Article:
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Meal train

by davesandel on July 20th, 2021

Tuesday, July 20, 2021                                   (today’s lectionary)

Meal train

Moses stretched out his hand over the sea, and the Lord swept the sea with a strong east wind throughout the night and so turned it into dry land.

Andi has put together a “meal train” for Margaret and me, and I forgot to include a link to that site yesterday. Andi made the webpage beautiful. Here’s the link:

I hope Margaret will feel more like eating soon. Just a few bites a day, a little milk … and lots of nausea on Saturday, Sunday and Monday. A doctor finally returned our phone call yesterday and prescribed some anti-nausea medicine, so maybe she’ll feel better. The oyster casserole she made on Saturday afternoon is still tasty, I’m sure.

When the water was thus divided, the children of Israel marched into the midst of the sea on dry land, with the water like a wall to their right and to their left.

Telling our story in the midst of the best story in the Bible is exciting and challenging. How much nausea might there have been in 600,000 people? Where were those famous Egyptian doctors when you needed them? Shouldn’t we have stayed back in the rehab hospital where things were more predictable?

The Egyptians followed in pursuit; all Pharaoh’s horses and chariots and charioteers went after them right into the midst of the sea. In the night watch just before dawn the Lord cast a glance through the column of the fiery cloud and they were thrown into a panic. With that they sounded the retreat before Israel, because the Lord was fighting for them against the Egyptians.

Throwing ourselves into the western medicine stream means following the path they set for us. But when we flounder and begin to feel like we’re going to drown, when no one seems to hear our cries for help, then we had better pray and be still. We must do what we can and then wait well.

Which American do you know who is good at that? But any of us can learn, at least when we don’t get what we want in thirty seconds. Years ago at the Chiara Center in Springfield, Illinois Margaret and I led an interactive discussion based on Robert Wicks’ book Riding the Dragon. Engage the darkness, he says, but before doing anything, build a barrier of simplicity. Learn the art of stillness, and don’t underestimate the value of empathy toward yourself. Sit quietly, breathe deeply, and trust that God’s path, though it may head downward, is always good.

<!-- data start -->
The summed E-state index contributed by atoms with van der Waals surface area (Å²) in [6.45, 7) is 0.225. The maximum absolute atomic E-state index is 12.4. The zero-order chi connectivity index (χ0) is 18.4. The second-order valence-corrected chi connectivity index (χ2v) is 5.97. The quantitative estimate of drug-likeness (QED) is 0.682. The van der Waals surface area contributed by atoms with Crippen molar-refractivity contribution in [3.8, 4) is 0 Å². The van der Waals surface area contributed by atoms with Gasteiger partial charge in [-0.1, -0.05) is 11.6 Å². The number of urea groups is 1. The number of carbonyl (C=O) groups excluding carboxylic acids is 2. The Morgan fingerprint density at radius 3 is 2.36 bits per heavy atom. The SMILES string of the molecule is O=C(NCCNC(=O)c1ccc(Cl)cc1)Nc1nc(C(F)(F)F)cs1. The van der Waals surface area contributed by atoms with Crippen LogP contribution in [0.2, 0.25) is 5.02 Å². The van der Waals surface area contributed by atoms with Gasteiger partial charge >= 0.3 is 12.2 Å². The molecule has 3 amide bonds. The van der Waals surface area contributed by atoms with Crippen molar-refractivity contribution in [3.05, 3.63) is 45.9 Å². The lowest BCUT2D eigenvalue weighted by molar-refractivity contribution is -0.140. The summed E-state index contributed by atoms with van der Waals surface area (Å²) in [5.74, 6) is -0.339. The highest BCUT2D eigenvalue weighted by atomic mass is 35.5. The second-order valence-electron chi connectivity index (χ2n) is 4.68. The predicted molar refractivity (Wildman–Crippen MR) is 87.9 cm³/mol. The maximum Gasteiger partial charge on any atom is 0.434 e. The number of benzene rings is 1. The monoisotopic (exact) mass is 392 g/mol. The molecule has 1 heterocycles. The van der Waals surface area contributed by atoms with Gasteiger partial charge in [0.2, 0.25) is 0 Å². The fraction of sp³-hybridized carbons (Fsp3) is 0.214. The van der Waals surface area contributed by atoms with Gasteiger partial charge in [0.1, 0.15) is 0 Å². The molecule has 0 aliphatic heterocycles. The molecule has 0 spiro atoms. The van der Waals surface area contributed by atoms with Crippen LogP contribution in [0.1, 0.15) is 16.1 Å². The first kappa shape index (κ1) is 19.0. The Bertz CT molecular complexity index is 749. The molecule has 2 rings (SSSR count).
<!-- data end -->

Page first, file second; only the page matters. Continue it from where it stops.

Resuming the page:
Then the Lord told Moses, “Stretch out your hand over the sea, that the water may flow back upon the Egyptians. So Moses stretched out his hand over the sea, and at dawn the sea flowed back. The Egyptians were fleeing when the Lord hurled them into its midst. And not a single one of them escaped.

Both of us are oh, so tired. Margaret’s tired because she needs food. I’m tired because I need sleep. Both our lives have many facets, and we find much joy in doing things here and there, and everywhere, for each other and for others in every corner of our world. Turn left, then right, there is another jewel of life to pick up and polish. Just beside me are nine pill bottles and a pill box. We need two of those pillboxes, one for morning and another for evening, but I can start with the morning meds and get another one later.

My pills need to be sorted and dispensed as well; my own 28-day dispensing box is empty today. I put together a shower seat and adapted a toilet riser, and administered Margaret’s antibiotic while Ryan watched. Elizabeth, a physical therapist, visited us. This morning I spent awhile getting groceries at Aldi and finding out how to get Margaret’s handicap card (I have to find the right place and get there by 7 am to avoid the long drive-up line).  This afternoon I picked up her anti-nausea medicine.

The children of Israel had marched on dry land through the midst of the sea, with the water like a wall to their right and to their left. Thus the Lord saved Israel on that day from the power of the Egyptians.

At Sam’s, where I picked up the medicine, a sudden squall stranded dozens of shoppers, mostly moms with kids, under an overhang. Their carts and dollies were packed with colorful cardboard boxes of food. The rain poured down, and they waited for it to stop. I walked through the downpour with a small umbrella; the water felt so good on this 93 degree day.

But I didn’t have kids, and my little plastic pillbox wasn’t going to dissolve in the rain. Count the blessings, name them one by one.

Let us sing to the Lord; he has covered himself in glory. And you brought us in and planted us on the mountain of your inheritance, in the sanctuary, O God, which your hands established. Let us sing unto the Lord, because our Father loves us and will come to us.

(Exodus 14-15, John 14, Matthew 12)

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